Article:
Simulation of X-ray scattering diagnostics in multi-dimensional plasma

High Energy Density Physics 9 (2013) 510-515

I Golovkin, JJ MacFarlane, P Woodruff, I Hall, G Gregori, J Bailey, E Harding, T Ao, S Glenzer

X-ray scattering is a powerful diagnostic technique that has been used in a variety of experimental settings to determine the temperature, density, and ionization state of warm dense matter. In order to maximize the intensity of the scattered signal, the x-ray source is often placed in close proximity to the target plasma. Therefore, the interpretation of the experimental data can become complicated by the fact that the detector records photons scattered at different angles from points within the plasma volume. In addition, the target plasma that is scattering the x-rays can have significant temperature and density gradients. To address these issues, we have developed the capability to simulate x-ray scattering for realistic experimental configurations where the effects of plasma non-uniformities and a range of x-ray scattering angles are included. We will discuss the implementation details and show results relevant to previous and ongoing experimental investigations. © 2013 Elsevier B.V.


Radiative shocks produced from spherical cryogenic implosions at the National Ignition Facility

Physics of Plasmas 20 (2013)

A Pak, L Divol, G Gregori, S Weber, J Atherton, R Bennedetti, DK Bradley, D Callahan, DT Casey, E Dewald, T Döppner, MJ Edwards, JA Frenje, S Glenn, GP Grim, D Hicks, WW Hsing, N Izumi, OS Jones, MG Johnson, SF Khan, JD Kilkenny, JL Kline, GA Kyrala, J Lindl, OL Landen, S Le Pape, T Ma, A Macphee, BJ Macgowan, AJ Mackinnon, L Masse, NB Meezan, JD Moody, RE Olson, JE Ralph, HF Robey, HS Park, BA Remington, JS Ross, R Tommasini, RPJ Town, V Smalyuk, SH Glenzer, EI Moses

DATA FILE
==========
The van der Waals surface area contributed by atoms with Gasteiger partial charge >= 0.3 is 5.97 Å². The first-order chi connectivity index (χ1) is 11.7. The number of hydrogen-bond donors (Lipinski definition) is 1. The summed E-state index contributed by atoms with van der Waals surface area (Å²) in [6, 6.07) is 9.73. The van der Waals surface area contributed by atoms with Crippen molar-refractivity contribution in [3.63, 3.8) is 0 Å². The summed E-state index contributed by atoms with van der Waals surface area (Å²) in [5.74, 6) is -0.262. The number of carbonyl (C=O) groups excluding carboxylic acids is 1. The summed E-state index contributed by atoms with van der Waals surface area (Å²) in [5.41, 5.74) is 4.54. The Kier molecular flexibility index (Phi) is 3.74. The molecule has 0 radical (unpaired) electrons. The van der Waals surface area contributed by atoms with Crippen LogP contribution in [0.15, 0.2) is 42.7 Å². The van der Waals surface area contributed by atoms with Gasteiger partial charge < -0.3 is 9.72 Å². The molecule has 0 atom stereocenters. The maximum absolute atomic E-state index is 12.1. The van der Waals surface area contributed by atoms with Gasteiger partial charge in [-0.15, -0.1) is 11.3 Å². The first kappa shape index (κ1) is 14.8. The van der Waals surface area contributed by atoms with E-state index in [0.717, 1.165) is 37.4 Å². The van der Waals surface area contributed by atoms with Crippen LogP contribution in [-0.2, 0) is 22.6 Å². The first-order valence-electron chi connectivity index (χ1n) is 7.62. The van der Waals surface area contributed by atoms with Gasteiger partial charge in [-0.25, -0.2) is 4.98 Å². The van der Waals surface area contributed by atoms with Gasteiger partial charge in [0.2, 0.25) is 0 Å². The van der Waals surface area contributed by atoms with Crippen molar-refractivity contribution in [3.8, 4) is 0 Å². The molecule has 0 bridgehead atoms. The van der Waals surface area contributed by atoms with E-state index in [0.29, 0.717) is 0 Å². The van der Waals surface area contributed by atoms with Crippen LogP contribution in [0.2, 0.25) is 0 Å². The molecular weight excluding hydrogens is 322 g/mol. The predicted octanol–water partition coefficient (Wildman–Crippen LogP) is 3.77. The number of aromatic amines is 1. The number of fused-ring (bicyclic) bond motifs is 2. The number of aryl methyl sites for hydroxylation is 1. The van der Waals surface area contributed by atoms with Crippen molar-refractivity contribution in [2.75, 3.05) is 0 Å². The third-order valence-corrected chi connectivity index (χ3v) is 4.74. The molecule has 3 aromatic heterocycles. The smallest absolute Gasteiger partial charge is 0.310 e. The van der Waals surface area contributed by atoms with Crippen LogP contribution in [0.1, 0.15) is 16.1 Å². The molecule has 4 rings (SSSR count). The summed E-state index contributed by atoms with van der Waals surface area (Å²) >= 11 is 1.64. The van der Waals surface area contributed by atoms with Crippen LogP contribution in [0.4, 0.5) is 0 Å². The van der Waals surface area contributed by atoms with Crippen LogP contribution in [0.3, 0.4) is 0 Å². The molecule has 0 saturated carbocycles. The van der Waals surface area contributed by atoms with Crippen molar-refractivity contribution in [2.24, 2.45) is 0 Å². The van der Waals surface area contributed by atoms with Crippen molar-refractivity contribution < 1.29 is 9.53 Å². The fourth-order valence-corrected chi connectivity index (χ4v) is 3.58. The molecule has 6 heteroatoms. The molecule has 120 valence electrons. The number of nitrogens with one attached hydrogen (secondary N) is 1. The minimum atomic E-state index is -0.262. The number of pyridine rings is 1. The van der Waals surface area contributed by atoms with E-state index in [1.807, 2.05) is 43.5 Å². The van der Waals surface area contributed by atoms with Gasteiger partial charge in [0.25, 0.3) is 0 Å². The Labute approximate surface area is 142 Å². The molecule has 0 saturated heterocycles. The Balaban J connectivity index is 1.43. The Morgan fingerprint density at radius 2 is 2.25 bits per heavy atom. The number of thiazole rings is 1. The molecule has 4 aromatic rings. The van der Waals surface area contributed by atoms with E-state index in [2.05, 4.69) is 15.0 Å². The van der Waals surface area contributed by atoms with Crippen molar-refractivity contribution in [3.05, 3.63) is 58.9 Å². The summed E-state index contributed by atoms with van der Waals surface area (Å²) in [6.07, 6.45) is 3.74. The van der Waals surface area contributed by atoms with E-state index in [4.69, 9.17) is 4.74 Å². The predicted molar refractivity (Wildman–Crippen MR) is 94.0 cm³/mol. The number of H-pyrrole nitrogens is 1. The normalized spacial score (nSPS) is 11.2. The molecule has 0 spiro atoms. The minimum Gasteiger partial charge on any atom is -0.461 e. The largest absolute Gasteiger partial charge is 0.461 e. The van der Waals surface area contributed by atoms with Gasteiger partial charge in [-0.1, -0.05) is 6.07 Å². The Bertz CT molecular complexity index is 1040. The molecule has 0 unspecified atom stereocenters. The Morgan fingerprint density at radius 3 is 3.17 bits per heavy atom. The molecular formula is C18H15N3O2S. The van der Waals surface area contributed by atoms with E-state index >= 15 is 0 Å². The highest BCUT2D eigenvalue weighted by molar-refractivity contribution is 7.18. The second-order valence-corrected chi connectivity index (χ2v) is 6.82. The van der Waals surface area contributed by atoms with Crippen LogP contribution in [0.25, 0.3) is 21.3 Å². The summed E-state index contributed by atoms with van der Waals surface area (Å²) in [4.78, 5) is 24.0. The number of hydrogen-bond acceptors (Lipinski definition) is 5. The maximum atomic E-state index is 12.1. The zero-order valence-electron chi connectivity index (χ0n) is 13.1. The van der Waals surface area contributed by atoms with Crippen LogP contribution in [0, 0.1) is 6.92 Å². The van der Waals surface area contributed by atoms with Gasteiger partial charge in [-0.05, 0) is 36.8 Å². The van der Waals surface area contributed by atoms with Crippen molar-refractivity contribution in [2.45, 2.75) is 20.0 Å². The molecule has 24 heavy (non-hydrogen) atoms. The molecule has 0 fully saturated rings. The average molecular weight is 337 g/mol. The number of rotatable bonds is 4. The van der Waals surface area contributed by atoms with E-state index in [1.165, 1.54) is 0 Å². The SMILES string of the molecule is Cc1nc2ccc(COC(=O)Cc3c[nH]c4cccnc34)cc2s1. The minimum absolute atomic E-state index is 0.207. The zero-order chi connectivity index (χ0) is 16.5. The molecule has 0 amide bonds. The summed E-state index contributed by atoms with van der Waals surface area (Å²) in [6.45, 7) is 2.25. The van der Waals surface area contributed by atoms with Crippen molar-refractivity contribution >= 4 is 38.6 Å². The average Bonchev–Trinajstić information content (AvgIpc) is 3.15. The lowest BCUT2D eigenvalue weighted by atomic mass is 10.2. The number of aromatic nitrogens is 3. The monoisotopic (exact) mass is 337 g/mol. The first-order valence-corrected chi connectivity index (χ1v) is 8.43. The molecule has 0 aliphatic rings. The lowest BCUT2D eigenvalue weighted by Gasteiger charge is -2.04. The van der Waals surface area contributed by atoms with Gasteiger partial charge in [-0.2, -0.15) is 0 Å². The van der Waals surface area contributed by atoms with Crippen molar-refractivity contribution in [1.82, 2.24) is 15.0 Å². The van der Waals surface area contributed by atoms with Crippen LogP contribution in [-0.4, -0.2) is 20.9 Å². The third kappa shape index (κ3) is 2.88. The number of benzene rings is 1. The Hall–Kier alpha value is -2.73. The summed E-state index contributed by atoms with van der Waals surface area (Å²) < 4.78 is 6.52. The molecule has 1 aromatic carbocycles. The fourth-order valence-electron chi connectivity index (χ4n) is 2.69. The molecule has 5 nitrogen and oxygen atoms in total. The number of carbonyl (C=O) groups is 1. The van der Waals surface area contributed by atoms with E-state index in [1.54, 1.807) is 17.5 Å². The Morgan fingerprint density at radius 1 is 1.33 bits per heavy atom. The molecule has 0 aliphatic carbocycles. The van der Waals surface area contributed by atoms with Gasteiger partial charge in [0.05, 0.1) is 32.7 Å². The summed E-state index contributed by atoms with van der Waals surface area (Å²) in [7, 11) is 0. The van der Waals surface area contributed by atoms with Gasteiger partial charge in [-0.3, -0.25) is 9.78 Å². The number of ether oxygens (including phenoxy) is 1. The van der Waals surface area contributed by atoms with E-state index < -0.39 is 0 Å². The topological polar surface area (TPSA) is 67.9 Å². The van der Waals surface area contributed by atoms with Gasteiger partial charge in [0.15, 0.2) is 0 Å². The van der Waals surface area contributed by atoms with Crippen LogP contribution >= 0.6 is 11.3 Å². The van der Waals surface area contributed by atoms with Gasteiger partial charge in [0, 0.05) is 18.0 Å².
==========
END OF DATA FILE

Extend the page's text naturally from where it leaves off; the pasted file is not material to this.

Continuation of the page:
Spherically expanding radiative shock waves have been observed from inertially confined implosion experiments at the National Ignition Facility. In these experiments, a spherical fusion target, initially 2 mm in diameter, is compressed via the pressure induced from the ablation of the outer target surface. At the peak compression of the capsule, x-ray and nuclear diagnostics indicate the formation of a central core, with a radius and ion temperature of ∼20 μm and ∼ 2 keV, respectively. This central core is surrounded by a cooler compressed shell of deuterium-tritium fuel that has an outer radius of ∼40 μm and a density of > 500 g/cm 3 . Using inputs from multiple diagnostics, the peak pressure of the compressed core has been inferred to be of order 100 Gbar for the implosions discussed here. The shock front, initially located at the interface between the high pressure compressed fuel shell and surrounding in-falling low pressure ablator plasma, begins to propagate outwards after peak compression has been reached. Approximately 200 ps after peak compression, a ring of x-ray emission created by the limb-brightening of a spherical shell of shock-heated matter is observed to appear at a radius of ∼100 μm. Hydrodynamic simulations, which model the experiment and include radiation transport, indicate that the sudden appearance of this emission occurs as the post-shock material temperature increases and upstream density decreases, over a scale length of ∼10 μm, as the shock propagates into the lower density (∼1 g/cc), hot (∼250 eV) plasma that exists at the ablation front. The expansion of the shock-heated matter is temporally and spatially resolved and indicates a shock expansion velocity of ∼300 km/s in the laboratory frame. The magnitude and temporal evolution of the luminosity produced from the shock-heated matter was measured at photon energies between 5.9 and 12.4 keV. The observed radial shock expansion, as well as the magnitude and temporal evolution of the luminosity from the shock-heated matter, is consistent with 1-D radiation hydrodynamic simulations. Analytic estimates indicate that the radiation energy flux from the shock-heated matter is of the same order as the in-flowing material energy flux, and suggests that this radiation energy flux modifies the shock front structure. Simulations support these estimates and show the formation of a radiative shock, with a precursor that raises the temperature ahead of the shock front, a sharp μ m-scale thick spike in temperature at the shock front, followed by a post-shock cooling layer. © 2013 AIP Publishing LLC.